The president shares blame for acts of political violence

At first glance, the massacre that killed 11 people at the Tree of Life Pittsburgh synagogue feels like an anomaly. Hate crimes of this magnitude aren’t an everyday occurrence, and the kind of people that often carry them out hold unusually deep resentment for the groups they’re targeting.

The same could be said about the 14 mail bombs sent to critics of President Trump. The van the suspect was living in was plastered with fringe right-wing political posters, suggesting that he was already inclined towards acts of political violence.

Yet, all of these events share the same common denominator. The Pittsburgh shooter and the mail bomber did not magically become so radicalized that they were willing to carry out an act of violence. Instead, the political environment surrounding the attacks inspired them to act on already existing prejudices they held. In other words, these acts of terrorism are contextual, rather than random.

For instance, it should act as no surprise that radicals are sending pipe bombs to politicians and media figures. For the past three years, we’ve only been hearing one thing about them: that they are an existential threat to Americans. President Trump has repeatedly referred to the press as the “enemy of the people” and as “scum.” He continually positions them in opposition to American interests, referring to unfavorable reporting as “fake news” whenever he gets the chance.

More importantly, Trump frequently condones violence against his political opponents. From offering to pay the legal fees of supporters who assault protesters at his rallies to congratulating representatives who physically assault reporters, Trump has helped normalize violence as a response to disagreement.

The Pittsburgh shooter is another case-in-point. He justified his rampage by claiming that Jews were responsible for the “migrant caravan” heading towards the US border. Though the migrants are coming to apply for asylum and will be dispersed by at the Mexican border as per usual, Trump has used the timing to ratchet up rhetoric about immigration, likening the group of migrants to an “invasion.”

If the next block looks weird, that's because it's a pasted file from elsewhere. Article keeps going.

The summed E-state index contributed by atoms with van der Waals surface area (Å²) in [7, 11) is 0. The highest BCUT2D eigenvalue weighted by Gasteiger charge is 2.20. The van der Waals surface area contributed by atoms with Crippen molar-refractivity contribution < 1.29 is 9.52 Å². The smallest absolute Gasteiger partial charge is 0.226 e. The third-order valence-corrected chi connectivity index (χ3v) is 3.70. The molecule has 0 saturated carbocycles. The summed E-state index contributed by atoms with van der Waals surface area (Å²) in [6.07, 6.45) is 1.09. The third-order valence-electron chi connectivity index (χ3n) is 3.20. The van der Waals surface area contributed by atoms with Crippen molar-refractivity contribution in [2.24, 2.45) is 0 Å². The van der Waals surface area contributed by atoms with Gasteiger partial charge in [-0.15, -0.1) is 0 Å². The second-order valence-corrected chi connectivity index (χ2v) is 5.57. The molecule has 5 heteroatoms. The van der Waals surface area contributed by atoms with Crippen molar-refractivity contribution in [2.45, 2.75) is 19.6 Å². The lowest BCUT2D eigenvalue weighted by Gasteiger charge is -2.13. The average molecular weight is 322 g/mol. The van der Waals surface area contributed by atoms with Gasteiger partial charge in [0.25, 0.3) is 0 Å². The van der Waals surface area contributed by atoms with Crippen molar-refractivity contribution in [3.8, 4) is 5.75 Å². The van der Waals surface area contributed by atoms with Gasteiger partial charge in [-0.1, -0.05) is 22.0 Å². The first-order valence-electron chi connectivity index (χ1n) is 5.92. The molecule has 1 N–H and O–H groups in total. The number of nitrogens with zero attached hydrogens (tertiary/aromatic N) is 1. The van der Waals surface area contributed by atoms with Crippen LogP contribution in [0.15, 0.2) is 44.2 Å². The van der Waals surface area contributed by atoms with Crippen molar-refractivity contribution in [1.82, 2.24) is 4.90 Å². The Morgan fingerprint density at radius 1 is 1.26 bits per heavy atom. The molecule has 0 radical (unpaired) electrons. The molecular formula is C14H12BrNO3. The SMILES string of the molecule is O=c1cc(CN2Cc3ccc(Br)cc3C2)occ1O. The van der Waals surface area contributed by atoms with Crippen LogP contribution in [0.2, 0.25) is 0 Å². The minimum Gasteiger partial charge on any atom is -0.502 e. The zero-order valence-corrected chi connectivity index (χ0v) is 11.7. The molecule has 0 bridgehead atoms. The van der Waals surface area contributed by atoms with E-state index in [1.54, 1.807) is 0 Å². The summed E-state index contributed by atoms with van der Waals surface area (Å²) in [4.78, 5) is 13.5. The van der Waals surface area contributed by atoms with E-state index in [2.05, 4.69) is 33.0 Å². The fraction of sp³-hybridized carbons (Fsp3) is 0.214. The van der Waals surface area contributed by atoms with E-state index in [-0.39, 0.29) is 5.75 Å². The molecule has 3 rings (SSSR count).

To be clear, Trump didn’t blame the migrants’ arrival on Jewish people. Conspiracy theories like that typically come from fringe, online white supremacist group, the kind of groups Trump legitimizes when he retweets them and refuses to condemn their actions.

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From the perspective of a misinformed, radicalized citizen, a mass wave of immigrants coming to topple your border sounds pretty scary. If the forums you’re poking around in are blaming it on other minority groups, and those forums are similar to the ones the president has retweeted, those insane views are no longer conspiracy theories. They are unpopular ideas that have been tacitly accepted by the most powerful man in the world.

Once that has happened, there’s little stopping someone from acting on their beliefs with violence, especially if they see themselves as patriots serving their country by eradicating a threat.

The most important thing to recognize is that the words of a sitting president are powerful. Casting the press, members of the opposition or minority groups as threats to the survival of the country trigger a self-defense response. If you truly believe immigrants, Hillary Clinton and CNN are working to systematically undermine your way of life, you have two options: debate or fight back. When debate has been ruled out by the elected officials you look up to, you take matters into your own hands.

We can’t stop conspiracy theorists from subscribing to irrational ideas or even from carrying out violent acts. But we can be honest about who is responsible for emboldening them to act in ways that they otherwise wouldn’t have.

To start, politicians and the media need to stop pretending as if people are to blame on “both sides.” Sometimes, there truly is a disproportionate set of blame to place. In this case, it is on a president who endorses, excuses and emboldens violence as a response to disagreement.

Beyond politics and media, we the people need to step up, too. As a public official, Trump has a unique responsibility to use his speech responsibility. When he doesn’t, it’s our duty to call him out and be clear that discriminatory language has no place in the mouth of the President of the United States. The risk of refusing to do so for fear of sounding partisan or offensive risks the lives of people whom Trump lashes out at.

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